"The meek also shall increase their joy in the Lord." There have been a great many meek persons among all Christian denominations, we do not dispute this; good, honest, upright persons, meek, humble, prayerful souls; but they wandered in darkness; they hardly knew which way to turn. One was crying, "Lo here," and another, "Lo there;" another, "This is the way, walk ye in it;" and another, having an opposite doctrine—"We are the true Church, come and join us." Thus they have been distracted and their minds crazed, comparatively speaking; yet they were anxious beyond measure to know the will of God. This book, when it came forth, was to set them in the right track. "The meek also shall increase their joy in the Lord," In what way? "Because," says the Prophet, in the 24th verse, "they who erred in spirit shall come to understanding, and they who murmured shall learn doctrine." However much you may have erred, because you have been taught by the precepts of men; however much you may have walked in darkness and blindness, with the Prophets, seers, and revelations of God covered, and no voice of inspiration in your midst; however much you may have groped in outer darkness, yet if you have been meek before the Lord, you will come to understanding when this book makes its appearance, and not till then.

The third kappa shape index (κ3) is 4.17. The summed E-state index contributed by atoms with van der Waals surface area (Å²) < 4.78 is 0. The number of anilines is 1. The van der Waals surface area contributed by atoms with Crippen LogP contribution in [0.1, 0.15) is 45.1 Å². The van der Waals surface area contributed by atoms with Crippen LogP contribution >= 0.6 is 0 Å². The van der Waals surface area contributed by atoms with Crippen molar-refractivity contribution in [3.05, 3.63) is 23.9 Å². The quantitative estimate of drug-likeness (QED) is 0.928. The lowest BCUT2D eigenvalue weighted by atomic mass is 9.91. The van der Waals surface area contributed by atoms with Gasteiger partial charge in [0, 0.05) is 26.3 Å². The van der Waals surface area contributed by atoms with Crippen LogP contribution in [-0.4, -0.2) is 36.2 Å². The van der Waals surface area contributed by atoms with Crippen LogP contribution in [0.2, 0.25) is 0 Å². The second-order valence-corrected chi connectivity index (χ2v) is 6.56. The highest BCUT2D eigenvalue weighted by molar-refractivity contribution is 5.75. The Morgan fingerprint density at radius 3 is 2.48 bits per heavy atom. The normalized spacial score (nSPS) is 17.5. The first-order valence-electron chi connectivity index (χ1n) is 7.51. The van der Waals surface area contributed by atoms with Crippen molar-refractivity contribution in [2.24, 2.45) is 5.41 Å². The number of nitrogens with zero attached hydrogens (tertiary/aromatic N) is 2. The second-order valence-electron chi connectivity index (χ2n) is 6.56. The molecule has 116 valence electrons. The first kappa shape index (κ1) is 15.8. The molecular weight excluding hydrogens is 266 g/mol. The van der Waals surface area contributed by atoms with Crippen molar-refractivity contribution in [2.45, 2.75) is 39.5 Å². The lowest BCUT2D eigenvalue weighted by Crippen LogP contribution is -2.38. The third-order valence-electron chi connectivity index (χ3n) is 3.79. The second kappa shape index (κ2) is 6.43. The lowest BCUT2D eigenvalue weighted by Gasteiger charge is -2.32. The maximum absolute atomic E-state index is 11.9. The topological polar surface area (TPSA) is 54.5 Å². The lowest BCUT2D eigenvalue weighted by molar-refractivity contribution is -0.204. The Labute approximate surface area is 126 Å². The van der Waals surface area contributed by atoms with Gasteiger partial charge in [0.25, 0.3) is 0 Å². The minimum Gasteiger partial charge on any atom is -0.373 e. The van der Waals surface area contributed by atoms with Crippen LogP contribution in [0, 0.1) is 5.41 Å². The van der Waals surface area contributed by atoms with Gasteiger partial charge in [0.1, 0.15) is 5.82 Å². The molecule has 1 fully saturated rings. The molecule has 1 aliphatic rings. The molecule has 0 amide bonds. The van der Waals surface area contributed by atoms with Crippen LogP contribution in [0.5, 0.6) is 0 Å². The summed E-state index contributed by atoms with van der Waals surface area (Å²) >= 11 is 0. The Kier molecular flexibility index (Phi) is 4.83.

But will this take place in the latter days? Does it not refer to some former age of the world? Read what is said in the 20th and 21st verses, and you can judge of the age of the world in which this book was to come forth. "The poor among men shall rejoice in the Holy One of Israel." Not the rich particularly, unless they have a mind to; but the poor are to be gathered out from the nations to get homes for themselves. "For the terrible one is brought to nought, the scorner is consumed; and all that watch for iniquity are cut off, and they that make a man an offender for a word and that lay a snare for him that reproveth in the gate." All these are to be swept off. Has any such period ever arrived since Isaiah uttered this prophecy? No; but when a certain book should come forth it should bless the meek and lowly in heart, for their joy should increase in the Lord. And the poor among men be gathered out from the nations. Then, behold and lo, all that watch for iniquity shall be swept of[f] from the face of the earth; there will be a clean sweep of them. As it was in the days of Noah so will it be in the days of the work preparatory for the second coming of the Son of man—every wicked person will be destroyed from the face of the earth, showing clearly that the revelations of this book refer to a latter-day work. Also in the fourth verse, in speaking of the people who should write this book, the Prophet says they shall be brought down, shall speak out of the ground, their plates, their books, their records, their writings, should come out of the ground—"Your speech shall be
low, out of the dust," the same as the Book of Mormon was taken out of the hill, anciently called Cumorah, in the State of New York.
Again, he says that the multitude of all the nations that fight against the people of God, shall become like the dream of a night vision, shall be as a hungry man who dreams, and behold he eats, but he awakes and his soul is faint; like a thirsty man that dreams, and behold he drinks, but he awakes and his soul hath appetite. So shall the multitude of all the nations be that fight against Mount Zion.